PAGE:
Speaking at the funeral of Mr. Alan Johnston in Kilkeel, the minister of Mourne Presbyterian Church, the Rev. David McGaughey, said young men were going “bunned down and blown to pieces” and still the Government refused to take decisive action. Thousands of mourners also heard Mr. McGaughey describe direct threats which had been made against members of his congregation.

He said: “I had the task of conducting the first funeral service of a member of the security forces murdered after the signing of the Anglo-Irish Agreement and at that service I said that a phrase of our Prime Minister had used at Hillsborough caused me great hurt. Mrs. Thatcher said then that we owed it to those who had lain down their lives in previous years to give the Agreement a chance. Two-and-a-half years on we would ask a question of our Prime Minister and Government and it is this. How many more people must die to give this Agreement a chance? Is it not time that the Government realised that there are those within this society who will give no political settlement that is not of their making a chance to work? That group, the IRA, continue to murder some of the finest young men in our province.”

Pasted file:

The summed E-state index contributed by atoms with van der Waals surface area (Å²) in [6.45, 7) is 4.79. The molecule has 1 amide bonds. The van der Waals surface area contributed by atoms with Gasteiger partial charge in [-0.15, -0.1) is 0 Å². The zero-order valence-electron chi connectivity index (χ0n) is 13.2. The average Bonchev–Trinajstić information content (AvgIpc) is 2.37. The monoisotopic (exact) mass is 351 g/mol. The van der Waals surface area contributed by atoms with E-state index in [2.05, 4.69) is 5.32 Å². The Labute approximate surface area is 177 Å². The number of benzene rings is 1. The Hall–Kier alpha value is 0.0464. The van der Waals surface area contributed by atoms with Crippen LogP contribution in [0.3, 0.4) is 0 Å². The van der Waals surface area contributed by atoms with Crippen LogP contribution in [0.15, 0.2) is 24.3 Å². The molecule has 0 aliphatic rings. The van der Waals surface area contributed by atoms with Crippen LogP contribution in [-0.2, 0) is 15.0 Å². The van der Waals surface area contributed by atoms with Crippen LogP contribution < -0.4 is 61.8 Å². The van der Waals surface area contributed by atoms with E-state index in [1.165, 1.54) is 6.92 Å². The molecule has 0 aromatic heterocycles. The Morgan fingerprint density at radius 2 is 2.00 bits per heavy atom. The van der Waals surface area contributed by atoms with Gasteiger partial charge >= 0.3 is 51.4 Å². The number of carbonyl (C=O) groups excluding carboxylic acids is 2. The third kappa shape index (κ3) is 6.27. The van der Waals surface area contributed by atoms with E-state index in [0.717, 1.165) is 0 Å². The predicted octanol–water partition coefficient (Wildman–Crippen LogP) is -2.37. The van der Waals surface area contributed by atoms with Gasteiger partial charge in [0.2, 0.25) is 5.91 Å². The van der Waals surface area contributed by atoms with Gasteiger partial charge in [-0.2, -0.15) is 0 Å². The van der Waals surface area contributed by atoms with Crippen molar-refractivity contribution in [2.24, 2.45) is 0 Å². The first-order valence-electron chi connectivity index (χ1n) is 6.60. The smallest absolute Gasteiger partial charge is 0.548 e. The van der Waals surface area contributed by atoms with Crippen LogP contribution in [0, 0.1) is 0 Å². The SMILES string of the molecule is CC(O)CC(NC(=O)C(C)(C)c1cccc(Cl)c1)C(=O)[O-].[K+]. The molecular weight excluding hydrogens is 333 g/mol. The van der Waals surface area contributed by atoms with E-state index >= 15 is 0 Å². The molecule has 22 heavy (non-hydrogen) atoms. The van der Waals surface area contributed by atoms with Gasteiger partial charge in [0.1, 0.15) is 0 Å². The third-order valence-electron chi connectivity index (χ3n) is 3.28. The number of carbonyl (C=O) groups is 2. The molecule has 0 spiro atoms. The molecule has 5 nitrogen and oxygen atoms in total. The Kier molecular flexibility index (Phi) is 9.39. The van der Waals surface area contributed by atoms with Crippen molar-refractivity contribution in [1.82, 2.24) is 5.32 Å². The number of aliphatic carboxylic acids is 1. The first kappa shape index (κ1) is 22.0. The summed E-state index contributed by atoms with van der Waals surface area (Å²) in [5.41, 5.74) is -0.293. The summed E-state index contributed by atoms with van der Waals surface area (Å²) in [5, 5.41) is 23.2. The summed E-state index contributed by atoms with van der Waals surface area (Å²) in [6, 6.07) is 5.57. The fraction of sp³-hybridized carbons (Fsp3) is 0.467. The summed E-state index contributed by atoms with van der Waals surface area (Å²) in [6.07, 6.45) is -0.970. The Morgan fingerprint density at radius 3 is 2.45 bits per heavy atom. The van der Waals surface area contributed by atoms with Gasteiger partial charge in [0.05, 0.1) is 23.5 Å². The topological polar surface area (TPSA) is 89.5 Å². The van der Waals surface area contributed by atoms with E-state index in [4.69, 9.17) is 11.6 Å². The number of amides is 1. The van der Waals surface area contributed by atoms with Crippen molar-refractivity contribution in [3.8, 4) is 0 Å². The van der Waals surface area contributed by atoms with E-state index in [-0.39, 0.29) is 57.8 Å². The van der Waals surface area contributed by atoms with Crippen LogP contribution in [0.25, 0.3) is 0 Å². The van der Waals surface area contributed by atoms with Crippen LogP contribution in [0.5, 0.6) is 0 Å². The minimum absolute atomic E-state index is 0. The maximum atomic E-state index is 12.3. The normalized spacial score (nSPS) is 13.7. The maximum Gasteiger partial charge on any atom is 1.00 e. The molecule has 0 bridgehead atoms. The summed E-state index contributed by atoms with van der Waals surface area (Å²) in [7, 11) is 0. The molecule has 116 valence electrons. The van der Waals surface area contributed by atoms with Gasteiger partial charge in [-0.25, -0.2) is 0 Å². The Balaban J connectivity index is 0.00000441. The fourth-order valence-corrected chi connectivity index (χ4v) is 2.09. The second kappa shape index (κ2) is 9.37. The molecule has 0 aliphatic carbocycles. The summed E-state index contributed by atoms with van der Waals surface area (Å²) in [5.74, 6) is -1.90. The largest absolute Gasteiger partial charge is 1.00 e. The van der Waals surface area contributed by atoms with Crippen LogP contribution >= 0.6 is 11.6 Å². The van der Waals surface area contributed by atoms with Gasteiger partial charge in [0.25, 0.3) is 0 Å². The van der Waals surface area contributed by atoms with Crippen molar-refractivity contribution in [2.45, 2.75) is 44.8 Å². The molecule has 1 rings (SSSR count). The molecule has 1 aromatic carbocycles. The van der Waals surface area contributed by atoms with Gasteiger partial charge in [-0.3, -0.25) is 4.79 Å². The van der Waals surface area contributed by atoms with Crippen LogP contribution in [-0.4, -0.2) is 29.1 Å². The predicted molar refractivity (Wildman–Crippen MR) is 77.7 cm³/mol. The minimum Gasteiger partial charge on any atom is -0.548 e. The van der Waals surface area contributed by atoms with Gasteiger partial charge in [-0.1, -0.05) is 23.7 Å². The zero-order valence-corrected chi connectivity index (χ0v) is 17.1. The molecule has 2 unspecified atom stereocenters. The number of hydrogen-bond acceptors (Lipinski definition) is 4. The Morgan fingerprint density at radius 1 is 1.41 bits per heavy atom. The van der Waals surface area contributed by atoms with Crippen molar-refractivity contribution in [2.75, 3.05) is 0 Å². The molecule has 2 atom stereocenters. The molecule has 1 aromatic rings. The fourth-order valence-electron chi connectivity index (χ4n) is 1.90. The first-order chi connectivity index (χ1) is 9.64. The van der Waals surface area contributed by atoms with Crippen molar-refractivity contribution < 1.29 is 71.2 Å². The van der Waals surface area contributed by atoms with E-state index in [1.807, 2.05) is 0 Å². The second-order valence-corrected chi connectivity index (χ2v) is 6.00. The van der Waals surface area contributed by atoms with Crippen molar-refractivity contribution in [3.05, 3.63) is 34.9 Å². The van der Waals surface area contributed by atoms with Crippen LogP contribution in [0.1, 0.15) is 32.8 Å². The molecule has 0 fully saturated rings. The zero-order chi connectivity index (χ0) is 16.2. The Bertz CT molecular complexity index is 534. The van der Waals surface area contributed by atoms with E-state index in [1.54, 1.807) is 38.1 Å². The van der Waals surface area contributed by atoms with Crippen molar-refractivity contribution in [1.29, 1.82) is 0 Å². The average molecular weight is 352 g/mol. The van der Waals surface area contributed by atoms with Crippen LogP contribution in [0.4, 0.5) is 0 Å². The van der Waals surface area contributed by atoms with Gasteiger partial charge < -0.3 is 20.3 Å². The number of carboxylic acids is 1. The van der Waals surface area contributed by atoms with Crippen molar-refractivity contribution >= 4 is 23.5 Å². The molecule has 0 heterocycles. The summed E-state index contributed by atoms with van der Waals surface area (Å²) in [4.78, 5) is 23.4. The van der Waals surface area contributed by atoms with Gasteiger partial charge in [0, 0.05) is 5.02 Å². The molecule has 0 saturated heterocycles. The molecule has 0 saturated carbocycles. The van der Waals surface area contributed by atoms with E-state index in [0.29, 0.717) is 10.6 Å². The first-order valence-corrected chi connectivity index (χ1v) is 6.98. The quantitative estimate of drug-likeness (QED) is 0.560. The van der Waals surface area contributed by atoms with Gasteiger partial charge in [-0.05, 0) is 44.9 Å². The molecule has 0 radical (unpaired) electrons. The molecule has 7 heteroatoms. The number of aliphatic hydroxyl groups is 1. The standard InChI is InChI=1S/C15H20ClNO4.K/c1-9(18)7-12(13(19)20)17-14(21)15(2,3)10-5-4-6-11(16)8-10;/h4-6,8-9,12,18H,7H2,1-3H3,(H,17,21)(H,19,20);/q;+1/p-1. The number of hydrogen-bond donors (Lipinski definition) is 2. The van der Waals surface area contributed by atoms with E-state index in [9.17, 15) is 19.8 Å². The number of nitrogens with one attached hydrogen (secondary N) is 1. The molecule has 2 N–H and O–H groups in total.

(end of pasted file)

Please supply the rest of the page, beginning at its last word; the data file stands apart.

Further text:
Mr. McGaughey revealed that Mr. Johnston had been threatened in the past and he said the experiences of three members of his congregation illustrated the “stresses and strains” they were forced to live under. On one occasion a man leaving Morning Worship with his two children was approached and told to check under his car and on another a man was telephoned at 2 a.m. and told to be careful leaving his house in the morning as he had been targeted.